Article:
THE reservoirs of the Upper Nidderdale lie in a vast area of remote but beautiful countryside. However, from Middlesmoor the tracks and paths are good and the 12 miles pass quickly giving plenty of time for a full winter day’s walk.

There is parking in the village of Middlesmoor at the road end. From here head north west along a good track, used by farmers and workers on the reservoirs. The track climbs steadily to Rain Stang (the trig point at nearly 1,500ft is just off path to the right) before the views open up impressively to the north and back down the valley near How Stean Gorge to the left. From the high point the track carries on for a few hundred metres before dropping steeply towards the first of the two man-made bodies of water in the Upper Nidd. Scar House Reservoir was completed in 1936 and provides water for Bradford, plenty of it as the dam wall itself is nearly 200ft high.

The reservoirs have excellent fishing, with brown trout the most common catch and for the walker it is also a fine location for bird watching. On arrival at the reservoir head west (left) alongside the waters till arriving at the second reservoir Angram. Go no further west. Ahead is bleak country, peat hagged moorland. I once visited, never again. Cross the dam of Angram Reservoir and head north east (right) along a path soon turning in to a good track to the north of Scar House Reservoir. On reaching the track let your imagination take over at what has become known as the “Lost Village of Lodge”. Remains exist of a village that almost certainly dated back to the Middle Ages. During the summer of 2016 archaeologists discovered remains that confirmed its ancient beginnings. In the 19th century Lodge was a busy community, situated well on a well-travelled pack horse route, with many nearby farms and a bustling community, even before the arrival of the reservoir builders. Now most, but not all, is buried under the reservoirs. Remains (including a narrow gauge railway) of the reservoir works are more visible. A truly fascinating history.

From the lost village follow the excellent track east to the end of Scar House Reservoir and then take the footpath which climbs for a 100m ignoring the main track dropping to the dam. The path (part of the Nidderdale Way) heads over the wonderfully name Woo Gill. It is near here that three tinker’s bodies were once discovered, headless, in a place known as Dead Man’s Hill. Turn left and climb to the high path on the rim of the dale. I do prefer this high route purely for the views both behind you to the west and ahead to the south but there are alternatives lower in the valley itself.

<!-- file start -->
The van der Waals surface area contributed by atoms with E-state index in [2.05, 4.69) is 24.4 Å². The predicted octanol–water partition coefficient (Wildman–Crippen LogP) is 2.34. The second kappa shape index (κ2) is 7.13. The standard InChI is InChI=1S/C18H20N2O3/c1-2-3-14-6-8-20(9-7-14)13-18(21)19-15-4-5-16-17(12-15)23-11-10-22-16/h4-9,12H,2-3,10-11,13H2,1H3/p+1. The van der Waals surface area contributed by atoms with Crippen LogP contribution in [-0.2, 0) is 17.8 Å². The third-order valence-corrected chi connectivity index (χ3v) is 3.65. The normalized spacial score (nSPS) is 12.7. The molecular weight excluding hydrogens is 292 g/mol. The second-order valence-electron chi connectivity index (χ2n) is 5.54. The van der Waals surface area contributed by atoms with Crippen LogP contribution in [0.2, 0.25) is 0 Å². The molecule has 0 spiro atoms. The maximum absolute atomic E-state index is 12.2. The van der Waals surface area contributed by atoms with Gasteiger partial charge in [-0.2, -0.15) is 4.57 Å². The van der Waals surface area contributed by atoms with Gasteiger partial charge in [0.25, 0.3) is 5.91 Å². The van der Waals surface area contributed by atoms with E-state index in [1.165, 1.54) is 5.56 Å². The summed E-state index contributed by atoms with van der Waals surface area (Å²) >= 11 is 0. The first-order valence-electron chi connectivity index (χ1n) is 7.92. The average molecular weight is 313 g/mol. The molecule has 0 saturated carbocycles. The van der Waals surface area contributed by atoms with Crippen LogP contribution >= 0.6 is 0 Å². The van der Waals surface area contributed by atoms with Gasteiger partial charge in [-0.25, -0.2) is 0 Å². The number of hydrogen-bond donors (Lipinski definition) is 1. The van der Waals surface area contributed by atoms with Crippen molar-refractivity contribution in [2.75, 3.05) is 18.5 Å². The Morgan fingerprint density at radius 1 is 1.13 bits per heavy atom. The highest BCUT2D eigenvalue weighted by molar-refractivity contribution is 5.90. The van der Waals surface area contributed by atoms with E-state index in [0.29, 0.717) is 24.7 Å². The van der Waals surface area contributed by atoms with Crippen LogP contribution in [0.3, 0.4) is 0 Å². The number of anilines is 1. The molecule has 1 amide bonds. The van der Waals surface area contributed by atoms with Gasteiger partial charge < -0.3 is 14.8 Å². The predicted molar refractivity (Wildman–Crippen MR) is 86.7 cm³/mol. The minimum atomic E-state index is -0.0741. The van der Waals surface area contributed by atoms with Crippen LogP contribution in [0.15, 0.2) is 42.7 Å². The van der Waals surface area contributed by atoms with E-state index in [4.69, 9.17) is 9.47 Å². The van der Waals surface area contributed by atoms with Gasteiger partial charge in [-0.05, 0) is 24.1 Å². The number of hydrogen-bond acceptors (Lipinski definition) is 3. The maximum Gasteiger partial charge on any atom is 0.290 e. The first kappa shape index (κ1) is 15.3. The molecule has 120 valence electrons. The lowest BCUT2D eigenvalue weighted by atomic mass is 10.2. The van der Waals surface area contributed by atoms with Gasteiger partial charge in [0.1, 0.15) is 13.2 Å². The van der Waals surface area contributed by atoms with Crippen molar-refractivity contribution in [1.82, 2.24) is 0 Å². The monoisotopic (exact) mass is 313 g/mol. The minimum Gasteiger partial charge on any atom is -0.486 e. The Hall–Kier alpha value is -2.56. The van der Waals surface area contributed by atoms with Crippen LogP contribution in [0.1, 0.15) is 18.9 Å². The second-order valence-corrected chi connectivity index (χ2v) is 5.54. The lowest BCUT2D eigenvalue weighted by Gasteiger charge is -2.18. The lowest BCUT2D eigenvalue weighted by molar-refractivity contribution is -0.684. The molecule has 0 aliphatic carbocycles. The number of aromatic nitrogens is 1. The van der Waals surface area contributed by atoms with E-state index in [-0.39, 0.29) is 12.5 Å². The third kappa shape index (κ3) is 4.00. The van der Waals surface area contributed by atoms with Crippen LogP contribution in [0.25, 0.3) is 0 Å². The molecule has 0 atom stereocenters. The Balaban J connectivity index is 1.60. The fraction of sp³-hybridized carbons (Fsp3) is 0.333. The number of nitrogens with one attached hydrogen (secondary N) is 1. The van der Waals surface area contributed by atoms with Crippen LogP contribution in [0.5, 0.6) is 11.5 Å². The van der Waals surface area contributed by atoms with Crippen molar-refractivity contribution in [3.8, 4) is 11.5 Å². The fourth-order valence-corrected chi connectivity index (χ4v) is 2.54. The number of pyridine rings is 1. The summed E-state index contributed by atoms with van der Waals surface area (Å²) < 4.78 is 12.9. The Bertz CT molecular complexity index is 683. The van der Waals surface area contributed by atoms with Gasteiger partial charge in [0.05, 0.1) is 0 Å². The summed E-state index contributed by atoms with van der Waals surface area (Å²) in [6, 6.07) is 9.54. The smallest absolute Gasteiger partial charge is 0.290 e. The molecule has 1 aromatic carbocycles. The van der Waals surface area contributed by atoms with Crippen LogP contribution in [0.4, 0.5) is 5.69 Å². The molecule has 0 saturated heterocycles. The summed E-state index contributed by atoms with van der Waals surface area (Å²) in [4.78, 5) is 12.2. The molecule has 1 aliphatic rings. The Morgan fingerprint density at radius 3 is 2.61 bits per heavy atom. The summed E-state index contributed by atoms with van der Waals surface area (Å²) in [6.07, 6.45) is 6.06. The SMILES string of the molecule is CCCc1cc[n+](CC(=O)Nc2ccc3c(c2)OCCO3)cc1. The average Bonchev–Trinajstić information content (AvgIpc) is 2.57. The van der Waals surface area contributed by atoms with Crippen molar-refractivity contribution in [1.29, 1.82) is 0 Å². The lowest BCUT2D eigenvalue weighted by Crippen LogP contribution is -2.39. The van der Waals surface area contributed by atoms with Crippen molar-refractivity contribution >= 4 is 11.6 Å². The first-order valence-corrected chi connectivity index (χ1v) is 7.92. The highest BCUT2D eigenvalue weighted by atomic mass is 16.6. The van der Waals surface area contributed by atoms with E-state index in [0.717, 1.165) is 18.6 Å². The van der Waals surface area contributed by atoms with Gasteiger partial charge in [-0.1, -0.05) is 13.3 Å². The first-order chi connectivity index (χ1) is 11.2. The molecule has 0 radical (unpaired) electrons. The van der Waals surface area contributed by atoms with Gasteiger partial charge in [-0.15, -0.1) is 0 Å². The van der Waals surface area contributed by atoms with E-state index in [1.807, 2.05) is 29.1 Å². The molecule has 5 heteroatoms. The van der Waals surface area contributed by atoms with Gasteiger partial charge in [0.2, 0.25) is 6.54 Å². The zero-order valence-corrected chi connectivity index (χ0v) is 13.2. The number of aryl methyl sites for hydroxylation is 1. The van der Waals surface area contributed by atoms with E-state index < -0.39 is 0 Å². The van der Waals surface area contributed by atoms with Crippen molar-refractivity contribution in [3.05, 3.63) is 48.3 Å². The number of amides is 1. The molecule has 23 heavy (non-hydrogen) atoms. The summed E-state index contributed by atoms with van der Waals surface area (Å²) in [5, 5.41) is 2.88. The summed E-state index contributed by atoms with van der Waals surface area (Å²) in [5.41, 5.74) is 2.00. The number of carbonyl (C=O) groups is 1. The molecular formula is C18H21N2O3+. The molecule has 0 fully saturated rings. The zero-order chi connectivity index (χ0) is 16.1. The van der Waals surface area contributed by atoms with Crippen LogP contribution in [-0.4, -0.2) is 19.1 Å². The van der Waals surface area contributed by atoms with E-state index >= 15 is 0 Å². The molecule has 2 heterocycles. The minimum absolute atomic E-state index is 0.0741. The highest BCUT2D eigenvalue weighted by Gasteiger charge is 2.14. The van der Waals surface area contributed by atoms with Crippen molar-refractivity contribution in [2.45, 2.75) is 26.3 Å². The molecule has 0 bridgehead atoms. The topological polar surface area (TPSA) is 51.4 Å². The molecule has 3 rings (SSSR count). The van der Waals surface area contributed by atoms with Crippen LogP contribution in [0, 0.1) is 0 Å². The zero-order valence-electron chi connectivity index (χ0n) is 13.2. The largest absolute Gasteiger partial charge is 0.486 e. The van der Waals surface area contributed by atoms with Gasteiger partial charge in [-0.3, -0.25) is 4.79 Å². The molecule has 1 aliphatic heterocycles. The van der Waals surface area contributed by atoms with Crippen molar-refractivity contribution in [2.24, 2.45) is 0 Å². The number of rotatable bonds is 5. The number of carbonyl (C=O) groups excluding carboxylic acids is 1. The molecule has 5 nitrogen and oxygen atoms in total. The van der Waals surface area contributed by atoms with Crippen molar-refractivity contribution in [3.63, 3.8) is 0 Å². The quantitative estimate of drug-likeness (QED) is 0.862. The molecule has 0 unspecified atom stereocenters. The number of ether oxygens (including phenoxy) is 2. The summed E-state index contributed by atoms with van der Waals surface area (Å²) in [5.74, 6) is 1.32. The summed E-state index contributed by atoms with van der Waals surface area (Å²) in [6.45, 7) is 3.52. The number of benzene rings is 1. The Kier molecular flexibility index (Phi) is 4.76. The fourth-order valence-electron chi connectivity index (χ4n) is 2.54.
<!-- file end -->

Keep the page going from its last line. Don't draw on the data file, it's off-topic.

The path meets a shooters track and carries on its southerly course, sticking close to the rim of the Nidd valley.

After a further mile the track arrives at the spectacularly situated Shooters Lodge, from here take the bridleway steeply downhill, in to the valley at Thorpe Farm. Cross the River Nidd at the farm and walk for a quarter a mile alongside the river before taking the footpath to your right, this sting in the tail climbs nearly 200 feet back in to the village of Middlesmoor.

Fact box:

Distance: Roughly 12 miles

Height to climb: 450m (1,480 feet)

Start: SE 092743. There is a small car park at the top end of Middlesmoor.

Difficulty: A long day but on good tracks and paths throughout. A couple of steep, short climbs.

Refreshments: The Crown at Middlesmoor is an excellent, traditional Dales pub, great for walkers.

Be prepared: The route description and sketch map only provide a guide to the walk. You must take out and be able to read a map (O/S Explorer 298) and in cloudy/misty conditions a compass (essential on this walk). You must also wear the correct clothing and footwear for the outdoors. Whilst every effort is made to provide accurate information, walkers head out at their own risk. Please observe the Countryside Code and park sensibly.

Jonathan Smith runs Where2walk, a walking company based in the Yorkshire Dales:

• He has published 3 books on walks in the Dales; ‘The Yorkshire 3 Peaks’, ‘The Dales 30’ mountains and the New ‘Walks without Stiles’ book.

• All are available direct from the Where2walk website.

• Book a Navigation Training day in Long Preston, near Settle (Beginners or ‘Compass & Contours’) Dates and further information are available on the website. also features 100’s of walks across Yorkshire and beyond, from easy strolls to harder climbs.